When’s the Most Important Time to Practice? (Not When You Think.)



Question: When’s the most important time to practice?

At first glance, the answer is easy: just before the big game or performance. After all, that’s when we can dial in our skills, tune up, fully prepare.

Second question: Then why do so many top performers do just the opposite? Why do they have their most intense and productive practice just after their performance?

Pro golfers are perhaps most well-known for using this method: after a competitive round, many make a beeline for the driving range. But entertainers do it, too: Beyonce has a habit of reviewing each night’s performance on DVD after the show, in order to spot things she needs to work on. Legendary hockey coach Herb Brooks was known for holding practice sessions after games as well. Same with a number of surgeons I’ve researched. I know a politician who, after going on television, immediately watches a tape of the interview and tries to improve his delivery.

They’re all doing the same thing, and it works for two simple reasons:

  • 1) Clarity: There’s no better time for knowing what works and what doesn’t than the first hour after a performance or game, when it’s still vivid in your memory. You can feel what you did right, and what you need to work on.
  • 2) Emotional content: games and performances hinge on the skill of navigating emotions and pressure. Postgame practice lets you relive pressurized situations with the kind of realism you can never match in cold practice.

As Nicklaus said, “I always achieve my most productive practice after an actual round. Then, the mistakes are fresh in my mind and I can go to the practice tee and work specifically on those mistakes.”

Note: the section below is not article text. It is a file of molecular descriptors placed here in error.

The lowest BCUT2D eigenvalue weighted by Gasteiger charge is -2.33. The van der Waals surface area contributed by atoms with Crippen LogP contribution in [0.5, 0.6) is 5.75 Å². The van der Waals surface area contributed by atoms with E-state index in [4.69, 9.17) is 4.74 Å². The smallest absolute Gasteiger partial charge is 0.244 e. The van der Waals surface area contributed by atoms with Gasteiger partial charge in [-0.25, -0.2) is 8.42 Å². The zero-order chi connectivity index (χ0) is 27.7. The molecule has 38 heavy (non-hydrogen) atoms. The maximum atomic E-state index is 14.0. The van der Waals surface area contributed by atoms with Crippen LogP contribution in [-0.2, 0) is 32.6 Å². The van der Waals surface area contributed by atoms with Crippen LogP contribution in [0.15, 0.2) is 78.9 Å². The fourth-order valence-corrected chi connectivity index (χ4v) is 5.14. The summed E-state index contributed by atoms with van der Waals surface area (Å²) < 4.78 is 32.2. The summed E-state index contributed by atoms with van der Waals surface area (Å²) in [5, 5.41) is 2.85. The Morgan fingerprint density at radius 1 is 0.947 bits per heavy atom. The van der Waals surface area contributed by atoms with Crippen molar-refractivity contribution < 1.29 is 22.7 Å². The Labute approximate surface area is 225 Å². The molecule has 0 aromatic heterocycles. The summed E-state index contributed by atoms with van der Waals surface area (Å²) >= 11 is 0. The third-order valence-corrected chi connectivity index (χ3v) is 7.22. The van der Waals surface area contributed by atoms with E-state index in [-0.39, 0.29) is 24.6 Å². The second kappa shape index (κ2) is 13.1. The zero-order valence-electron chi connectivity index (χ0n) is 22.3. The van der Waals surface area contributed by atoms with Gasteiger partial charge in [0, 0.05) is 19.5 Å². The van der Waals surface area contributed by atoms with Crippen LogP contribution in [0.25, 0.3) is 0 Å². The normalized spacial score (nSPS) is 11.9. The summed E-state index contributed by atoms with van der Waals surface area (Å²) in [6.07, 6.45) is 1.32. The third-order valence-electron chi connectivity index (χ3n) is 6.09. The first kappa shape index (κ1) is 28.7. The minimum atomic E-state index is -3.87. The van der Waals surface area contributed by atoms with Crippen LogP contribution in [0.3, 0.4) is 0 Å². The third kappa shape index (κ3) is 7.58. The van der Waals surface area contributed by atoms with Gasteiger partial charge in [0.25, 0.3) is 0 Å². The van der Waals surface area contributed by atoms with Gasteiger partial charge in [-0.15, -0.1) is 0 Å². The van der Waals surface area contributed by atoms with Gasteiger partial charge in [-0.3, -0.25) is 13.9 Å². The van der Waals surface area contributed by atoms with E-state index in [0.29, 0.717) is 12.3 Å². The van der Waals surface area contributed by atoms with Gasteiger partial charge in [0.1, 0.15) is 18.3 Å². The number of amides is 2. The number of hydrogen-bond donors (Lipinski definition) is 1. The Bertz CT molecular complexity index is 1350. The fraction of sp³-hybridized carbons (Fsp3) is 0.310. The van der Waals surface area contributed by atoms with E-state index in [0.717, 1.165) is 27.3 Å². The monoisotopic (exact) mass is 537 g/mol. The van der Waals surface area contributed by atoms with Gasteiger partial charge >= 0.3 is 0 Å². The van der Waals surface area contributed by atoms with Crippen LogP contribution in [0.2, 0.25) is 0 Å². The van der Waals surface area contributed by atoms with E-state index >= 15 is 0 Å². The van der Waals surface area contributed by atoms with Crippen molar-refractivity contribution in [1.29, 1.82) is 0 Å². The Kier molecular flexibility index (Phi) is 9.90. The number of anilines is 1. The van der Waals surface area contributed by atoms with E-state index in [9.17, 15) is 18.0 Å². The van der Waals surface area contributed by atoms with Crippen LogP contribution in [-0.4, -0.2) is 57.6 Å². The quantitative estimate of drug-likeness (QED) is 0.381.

For most of us, the main barrier to using this technique is force of habit. After games and performances, we take a relieved breath and shift into relaxation mode. That’s not a bad thing. But carving out a few minutes to do a clear-eyed review — what exactly worked, and what exactly didn’t? —  is better.

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11 Responses to “When’s the Most Important Time to Practice? (Not When You Think.)”

  1. Ed Bielski says:

    hhmmmm, good thought

  2. doc says:

    I have read similar studies before and have even tried it but not long enough to draw any conclusions from my experience. My question though, do you think there could be a significant difference between the person who is essentially competing with himself, (golfer, politician, performer, etc.) and a team member or entire team. Would be interested in knowing more about this concept.

  3. Walter says:

    Have heard of Bobby Knight, Tark the Shark (Former UNLV coach) and a few others doing this as well. Acutally had my sons soccer coach do this after a game in which they got beat. He ordered a practice right then and there. Some of the parents weren’t impressed, some didn’t mind. I found the kids were beat tired from the game so the practice at that time didn’t really make sense for U13’s. Most had given it all on the field.
    I read a study recently that dealt with a FG kicker. Study went on to say that he could only practice so long because once he reached a point where he was tired, or overly tired, his form would suffer and he would then create bad habits in his form.

  4. If you do a physical sport, I wouldnt practice after the game, I would however hold a talk about the game what worked and what didnt work to some extent.